Late Superintendent P. Moriarty
The death occurred on January 22nd last of retired Garda Superintendent Patrick Moriarty, late of Gortlandroe, Nenagh, Co. Tipperary and Oola, Co. Limerick.
The late retired Garda Superintendent was predeceased by his wife Betty. Our sympathies go to his daughter Patrica, his grandsons David and Michael, Sisters Eileen and Betty, Brother in law Paul, Sister in law Delia, his Nephews and Nieces, Cousins, Relatives and many Friends.
Following Requiem Mass at St.Marys of the Rosary Church Nenagh, Superintendent Moriarty’s body was later burial in the new Cemetery at Lisboney, Nenagh.
During his lifetime Superintendent Moriarty had been awarded the Scott Medal for bravery, following his involvement in the capture of notorious Irish republican socialist paramilitary group (INLA) member, Dessie O’Hare, in 1987, latter nicknamed ‘The Border Fox’.
The Border Fox
Dessie O’Hare, who was once the most wanted man in Ireland, was responsible in 1987, together with three other known INLA members, for their kidnapping of Mr John O’Grady, latter a Dublin dentist. The gang were poorly informed, intending originally to seize Mr Austin Darragh, owner of the Institute of Clinical Pharmacology. However unknown to the gang, Mr Darragh had moved from that house three years previously, having passed on his ownership to Mr O’Grady, latter also his son-in-law.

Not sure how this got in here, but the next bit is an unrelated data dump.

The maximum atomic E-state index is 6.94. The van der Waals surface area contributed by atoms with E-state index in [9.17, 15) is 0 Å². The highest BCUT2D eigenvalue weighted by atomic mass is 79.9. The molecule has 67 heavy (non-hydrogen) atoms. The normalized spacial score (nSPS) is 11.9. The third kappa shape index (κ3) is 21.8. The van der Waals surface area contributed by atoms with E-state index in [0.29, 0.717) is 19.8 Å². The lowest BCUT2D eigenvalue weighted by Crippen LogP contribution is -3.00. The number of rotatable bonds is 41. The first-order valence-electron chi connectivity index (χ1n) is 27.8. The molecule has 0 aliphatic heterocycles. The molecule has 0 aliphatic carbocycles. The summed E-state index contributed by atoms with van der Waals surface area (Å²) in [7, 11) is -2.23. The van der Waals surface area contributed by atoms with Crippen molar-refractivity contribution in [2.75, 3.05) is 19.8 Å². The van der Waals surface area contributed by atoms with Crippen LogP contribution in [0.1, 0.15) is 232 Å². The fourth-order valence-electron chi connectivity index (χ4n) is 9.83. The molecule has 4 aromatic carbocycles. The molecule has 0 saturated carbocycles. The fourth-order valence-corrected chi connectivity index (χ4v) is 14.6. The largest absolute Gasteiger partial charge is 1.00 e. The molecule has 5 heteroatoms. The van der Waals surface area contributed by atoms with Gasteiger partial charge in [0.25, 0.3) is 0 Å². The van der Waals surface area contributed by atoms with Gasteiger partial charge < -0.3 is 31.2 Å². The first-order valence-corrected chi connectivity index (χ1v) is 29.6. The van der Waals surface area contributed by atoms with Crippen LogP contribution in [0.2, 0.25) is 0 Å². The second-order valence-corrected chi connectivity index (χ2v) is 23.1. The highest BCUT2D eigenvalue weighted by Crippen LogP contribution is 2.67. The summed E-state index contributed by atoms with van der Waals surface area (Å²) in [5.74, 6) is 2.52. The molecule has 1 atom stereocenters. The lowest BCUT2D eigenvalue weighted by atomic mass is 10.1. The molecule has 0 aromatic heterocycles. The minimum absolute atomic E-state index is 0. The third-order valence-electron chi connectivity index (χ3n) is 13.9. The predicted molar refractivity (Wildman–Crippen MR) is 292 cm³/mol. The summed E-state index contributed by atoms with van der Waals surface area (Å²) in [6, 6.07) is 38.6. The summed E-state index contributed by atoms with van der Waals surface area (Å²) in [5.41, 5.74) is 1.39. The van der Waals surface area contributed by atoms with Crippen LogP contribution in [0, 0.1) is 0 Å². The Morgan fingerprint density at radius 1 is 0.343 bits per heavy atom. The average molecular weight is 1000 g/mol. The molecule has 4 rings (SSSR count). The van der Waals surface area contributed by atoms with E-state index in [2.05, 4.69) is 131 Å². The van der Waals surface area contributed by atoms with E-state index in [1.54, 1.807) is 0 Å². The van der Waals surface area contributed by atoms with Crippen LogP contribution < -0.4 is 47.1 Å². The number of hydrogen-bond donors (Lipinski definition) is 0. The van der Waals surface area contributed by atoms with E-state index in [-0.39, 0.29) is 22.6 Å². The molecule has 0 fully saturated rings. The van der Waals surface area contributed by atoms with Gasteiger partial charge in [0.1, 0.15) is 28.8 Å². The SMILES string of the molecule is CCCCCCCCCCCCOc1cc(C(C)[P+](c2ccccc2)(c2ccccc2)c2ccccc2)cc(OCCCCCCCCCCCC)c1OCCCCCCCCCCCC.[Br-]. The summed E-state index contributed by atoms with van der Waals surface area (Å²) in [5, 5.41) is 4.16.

John O’Grady was initially held in a Dublin basement, while a demand for a IR£1.5m ransom was made and he was later moved to a Co. Cork disused cargo container. Located by investigating police in Cork, O’Hare, their prisoner and his gang escaped, using a hijacked car and having opened fired on Gardaí. O’Hare and his captive now hid out in a house in Cabra, in north Dublin, sending the hijacked car north to Dundalk, where it was later located burnt out.
All initial ransom demands had been refused, resulting in the cutting off of the little finger from each of Mr O’Grady’s hands, using a hammer and chisel. Fingers were sent to Carlow Cathedral, with a telephone call sent to Gardaí stating; “It’s just cost John two of his fingers. Now I’m going to chop him into bits and pieces and send fresh lumps of him every fucking day if I don’t get my money fast.”
Through Garda gathered intelligence, the gang were traced to the north Dublin house in Cabra and a shootout followed. One Garda detective was seriously wounded and Mr John O’Grady freed, while O’Hare and gang escaped. O’Hare now became the most wanted man in Ireland with a reward offered of IR£100,000 for information leading to his whereabouts. Two of the gang were later arrested, in early November near Cahir, Co Tipperary.